Much in this history depends upon what Darwin knew and when he knew it.  “They [Lyell and Hooker] agreed,” writes Davies, “as Darwin was now claiming, that he had sketched out his evolutionary theory not in 1842, but in 1839. Moreover, they claimed that the contents of the 1844 essay [Darwin's preliminary draft of his theory] had not only been read by Hooker, but had been communicated to Lyell himself. There was no mention of the fact that both men had voiced serious objections over several years to Darwin’s migration theory, which (alongside the idea of perfect adaptation) had been central to his thinking in 1844 and for a long time after” (p. 153).  This is really only part of the story, but it is its salient feature.  In short, “Had Alfred Russel Wallace sent his letter of March 1858 not to Charles Darwin but to the editor of the Annals and Magazine of Natural History,” writes Davies, “it is likely that we would today talk about Wallaceism rather than Darwinism” (p. 161).  This is an important point and one that I will return to shortly. 

The book itself rests upon Davies’ examination of postal and shipping records, seeking to demonstrate that Darwin failed to accurately relate when he received certain letters from Wallace.  By either claiming that the letters were recieved much later than normal delivery times would now suggest or by simply destroying some of his critical (and damning) correspondence with Wallace, Darwin was, according to Davies, able to cut a clear path that would lead straight to him as the primary evolutionary theorist instead of Wallace who supplied the Down House naturalist with most of the critical features of what would become known as Darwinian evolution.  Davies spins a detailed web of duplicity and manipulation on the part of Darwin, “a very secretive man with a driving ambition” (p. 160).  To bolster his case Davies provides a series of four appendices that include a timeline of Darwin/Wallace ideas, 1831-1862; a shipping timetable between Southampton and the Malay Archipelago, the essential route of their correspondence; a routing map of Dutch mail steamers in the late 1850s; and a reprinting of Wallace’s crucial paper that had such a startling – Davies might say epiphanic! - effect upon Darwin, “On the Tendency of Varieties to depart indefinitely from the Original Type,” dated “Ternate, 1858.”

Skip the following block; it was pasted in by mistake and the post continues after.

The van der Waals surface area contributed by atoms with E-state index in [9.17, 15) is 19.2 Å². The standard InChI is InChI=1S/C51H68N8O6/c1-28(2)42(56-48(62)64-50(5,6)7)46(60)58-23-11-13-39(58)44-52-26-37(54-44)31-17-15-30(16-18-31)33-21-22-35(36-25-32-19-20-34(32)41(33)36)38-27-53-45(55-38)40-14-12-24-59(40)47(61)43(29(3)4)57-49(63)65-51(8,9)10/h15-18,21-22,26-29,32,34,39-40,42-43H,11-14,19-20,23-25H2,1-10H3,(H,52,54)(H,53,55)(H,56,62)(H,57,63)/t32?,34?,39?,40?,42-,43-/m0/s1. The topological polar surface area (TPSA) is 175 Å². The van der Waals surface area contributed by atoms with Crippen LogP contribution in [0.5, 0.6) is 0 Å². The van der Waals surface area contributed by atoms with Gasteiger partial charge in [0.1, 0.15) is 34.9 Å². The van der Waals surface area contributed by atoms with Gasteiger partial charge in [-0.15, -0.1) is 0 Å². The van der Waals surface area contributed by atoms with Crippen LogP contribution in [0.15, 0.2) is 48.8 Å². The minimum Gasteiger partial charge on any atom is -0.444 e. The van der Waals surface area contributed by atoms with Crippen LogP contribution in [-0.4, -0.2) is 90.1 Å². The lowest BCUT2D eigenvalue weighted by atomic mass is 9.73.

As Davies admits, the story of Darwin’s plagiarism not new.  As the Origin celebrated its centennial, Cyril Dean Darlington openly questioned precisely how Darwin arrived the theory, admitting, “After a hundred years we are almost as uncertain of the authorship or editorship of Darwin’s writings as we are of those attributed to Homer or Hippocrates” (quoted on, p. 20).  Darlington’s skepticism was of tremendous historiographic importance because it broke, for the first time, a Darwin industry that had been jealously gaurded and carefully crafted by the patriach’s family.  But other doubters would follow:  Loren Eisley became convinced that Darwin stole much of his theory from Edward Blyth’s articles in The Annals and Magazine of Natural History published between 1835 and 1837;  then there was Howard Gruber who discovered that, “He [Darwin] completely rewrote his Galapagos entries to take in the new ideas and information he had gleaned from [the islands' Vice-Governor Nicholas] Lawson and other specialists between 1837 and 1845 [long after his return], giving a distorted picture of how the Galapagos had struck him on the voyage ten years before” (p. 36).  Others such as Yale graduate student H. Lewis McKinney and professor Leonard Wilson performed research that increasingly pointed to Alfred Russel Wallace as the leading dramatis persona in the unfolding saga of evolutionary theory.  What Davies provides here is a synthesis of data constructing a grand narrative of Darwin’s duplicitous fraud with the addition of detailed, never-before-published, data relating to the Darwin/Wallace correspondence.